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The Junkers Ju-87 Stuka was a German dive bomber, extremely effective in the blitzkriegs of 1939 and 1940, but too slow to survice in the Battle of Britain. It was, however, quite accurate when it could deliver bombs in a near-vertical dive; it served out the war as an antitank and close support aircraft. The Ju-87 had a crew of two: a pilot and rear gunner; one of its unique features was a mechanical but automated device to pull it out of a dive even if the pilot blacked out from gravitational force.

As are many ground support aircraft, it would win no beauty contests. It had fixed landing gear at a time when streamlining was both an attractive and necessary feature of new aircraft designs. Some later versions were upgunned to carry two underwing, forward-firing 30mm antitank autocannon, which was useful on the Russian front. Compared, however, to the Soviet antitank aircraft, the Il-2 Stormovik, it lacked armor and survivability features. Nevertheless, it could be a fearsome tank killer. The highest Nazi combat decoration was the Knight's Cross of the Iron Cross, but it came with additional features to recognize special heroism. The only Knights Cross ever awarded with Oak Leaves, Swords and Diamonds went to Stuka pilot Hans-Ulrich Rudel, who claimed in excess of 500 Soviet tanks and a battleship.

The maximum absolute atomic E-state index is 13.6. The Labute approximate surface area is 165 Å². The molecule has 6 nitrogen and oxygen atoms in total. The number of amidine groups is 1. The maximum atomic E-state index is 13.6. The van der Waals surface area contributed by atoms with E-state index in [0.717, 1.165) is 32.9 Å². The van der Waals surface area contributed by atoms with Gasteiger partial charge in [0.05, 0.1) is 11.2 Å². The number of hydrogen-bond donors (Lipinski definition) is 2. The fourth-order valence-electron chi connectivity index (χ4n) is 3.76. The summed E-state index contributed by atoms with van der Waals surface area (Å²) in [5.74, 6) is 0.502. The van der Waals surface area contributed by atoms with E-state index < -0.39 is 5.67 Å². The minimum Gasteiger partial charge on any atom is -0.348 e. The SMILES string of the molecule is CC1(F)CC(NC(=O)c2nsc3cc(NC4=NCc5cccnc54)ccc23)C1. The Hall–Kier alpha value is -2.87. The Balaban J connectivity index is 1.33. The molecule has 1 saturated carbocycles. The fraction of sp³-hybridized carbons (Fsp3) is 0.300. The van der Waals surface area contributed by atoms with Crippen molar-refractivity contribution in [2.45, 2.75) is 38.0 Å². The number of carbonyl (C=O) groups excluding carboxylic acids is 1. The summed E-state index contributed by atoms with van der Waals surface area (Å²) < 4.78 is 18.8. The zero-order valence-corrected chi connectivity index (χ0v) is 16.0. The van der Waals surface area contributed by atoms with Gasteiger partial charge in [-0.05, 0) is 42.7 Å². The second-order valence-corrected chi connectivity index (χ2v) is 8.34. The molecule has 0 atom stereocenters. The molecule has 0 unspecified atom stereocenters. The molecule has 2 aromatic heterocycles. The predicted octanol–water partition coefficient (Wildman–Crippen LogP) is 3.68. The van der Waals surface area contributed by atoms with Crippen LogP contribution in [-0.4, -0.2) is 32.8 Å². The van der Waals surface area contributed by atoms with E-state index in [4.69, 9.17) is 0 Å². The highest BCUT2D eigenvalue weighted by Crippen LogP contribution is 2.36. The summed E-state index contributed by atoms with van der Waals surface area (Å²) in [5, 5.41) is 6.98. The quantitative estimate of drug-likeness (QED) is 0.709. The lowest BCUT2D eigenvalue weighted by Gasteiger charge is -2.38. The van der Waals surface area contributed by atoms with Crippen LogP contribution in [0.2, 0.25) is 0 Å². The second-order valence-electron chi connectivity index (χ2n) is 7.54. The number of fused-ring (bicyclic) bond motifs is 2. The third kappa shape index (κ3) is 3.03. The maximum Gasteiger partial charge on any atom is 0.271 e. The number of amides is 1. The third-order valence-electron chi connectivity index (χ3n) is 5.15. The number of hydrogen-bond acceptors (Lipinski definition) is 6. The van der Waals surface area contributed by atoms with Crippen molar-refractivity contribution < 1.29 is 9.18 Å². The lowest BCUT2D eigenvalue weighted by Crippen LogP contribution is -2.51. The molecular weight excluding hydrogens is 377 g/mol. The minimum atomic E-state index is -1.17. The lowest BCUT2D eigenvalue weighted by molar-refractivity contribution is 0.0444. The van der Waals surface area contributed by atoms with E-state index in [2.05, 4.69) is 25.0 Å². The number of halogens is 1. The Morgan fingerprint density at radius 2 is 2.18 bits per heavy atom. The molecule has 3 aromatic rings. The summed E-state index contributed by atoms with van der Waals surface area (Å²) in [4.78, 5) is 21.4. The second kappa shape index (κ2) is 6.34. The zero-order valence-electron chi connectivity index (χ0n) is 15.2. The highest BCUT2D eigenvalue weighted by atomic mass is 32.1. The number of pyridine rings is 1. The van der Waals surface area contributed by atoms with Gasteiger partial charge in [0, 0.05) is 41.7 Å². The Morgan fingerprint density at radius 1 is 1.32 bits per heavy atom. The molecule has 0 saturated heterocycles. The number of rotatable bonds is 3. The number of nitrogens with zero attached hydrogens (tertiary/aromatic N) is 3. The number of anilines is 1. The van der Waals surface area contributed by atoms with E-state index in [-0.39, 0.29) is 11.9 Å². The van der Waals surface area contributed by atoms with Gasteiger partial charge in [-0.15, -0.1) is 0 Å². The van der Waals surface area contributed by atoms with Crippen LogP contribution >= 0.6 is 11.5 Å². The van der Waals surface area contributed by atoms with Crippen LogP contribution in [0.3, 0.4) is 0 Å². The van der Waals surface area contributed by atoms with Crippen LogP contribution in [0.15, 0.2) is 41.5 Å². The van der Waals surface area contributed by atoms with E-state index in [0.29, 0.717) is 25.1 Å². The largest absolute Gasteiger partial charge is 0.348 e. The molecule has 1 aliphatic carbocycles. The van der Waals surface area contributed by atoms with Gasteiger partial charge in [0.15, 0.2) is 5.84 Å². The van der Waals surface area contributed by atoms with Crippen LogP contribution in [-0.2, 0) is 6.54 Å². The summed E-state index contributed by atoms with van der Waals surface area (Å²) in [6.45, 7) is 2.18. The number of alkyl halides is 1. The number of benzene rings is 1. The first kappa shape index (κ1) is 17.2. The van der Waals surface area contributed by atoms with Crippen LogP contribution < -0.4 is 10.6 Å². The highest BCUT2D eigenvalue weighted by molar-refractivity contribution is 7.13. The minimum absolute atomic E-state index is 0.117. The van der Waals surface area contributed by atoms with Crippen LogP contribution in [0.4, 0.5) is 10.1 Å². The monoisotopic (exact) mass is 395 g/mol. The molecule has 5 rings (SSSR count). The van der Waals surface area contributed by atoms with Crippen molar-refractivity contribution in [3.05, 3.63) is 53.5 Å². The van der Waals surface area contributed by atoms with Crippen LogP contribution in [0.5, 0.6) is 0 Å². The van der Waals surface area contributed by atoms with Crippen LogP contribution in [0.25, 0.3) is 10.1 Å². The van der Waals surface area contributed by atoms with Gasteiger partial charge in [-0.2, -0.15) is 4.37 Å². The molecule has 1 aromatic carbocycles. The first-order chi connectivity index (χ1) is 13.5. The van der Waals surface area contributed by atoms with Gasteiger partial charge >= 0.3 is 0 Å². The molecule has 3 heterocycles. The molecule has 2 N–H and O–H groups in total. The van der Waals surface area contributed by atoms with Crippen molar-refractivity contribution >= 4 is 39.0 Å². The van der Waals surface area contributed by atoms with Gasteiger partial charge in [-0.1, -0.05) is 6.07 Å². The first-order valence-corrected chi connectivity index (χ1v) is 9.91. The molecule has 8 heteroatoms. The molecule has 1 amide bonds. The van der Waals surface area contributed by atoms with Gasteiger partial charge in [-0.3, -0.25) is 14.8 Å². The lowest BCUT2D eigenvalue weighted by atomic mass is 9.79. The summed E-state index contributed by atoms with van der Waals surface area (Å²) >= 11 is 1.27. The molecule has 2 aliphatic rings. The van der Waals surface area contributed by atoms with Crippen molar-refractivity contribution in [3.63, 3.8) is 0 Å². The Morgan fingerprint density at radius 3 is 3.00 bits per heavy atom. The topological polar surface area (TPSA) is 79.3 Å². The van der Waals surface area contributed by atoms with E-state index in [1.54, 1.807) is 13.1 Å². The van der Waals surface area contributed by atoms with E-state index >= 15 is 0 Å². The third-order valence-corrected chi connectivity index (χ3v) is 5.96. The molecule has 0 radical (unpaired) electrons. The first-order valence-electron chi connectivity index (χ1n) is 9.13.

Especially against civilians and inexperienced troops, the Stuka had a potent psychological weapon: sirens and whistles, activated by the speed of a dive, would scream as it dove; the sound was unforgettable. With experienced troops, it guided them in aiming anti-aircraft artillery. Eventually, it was replaced by ground attack versions of the Fw-190 fighter, which could defend itself against other airraft.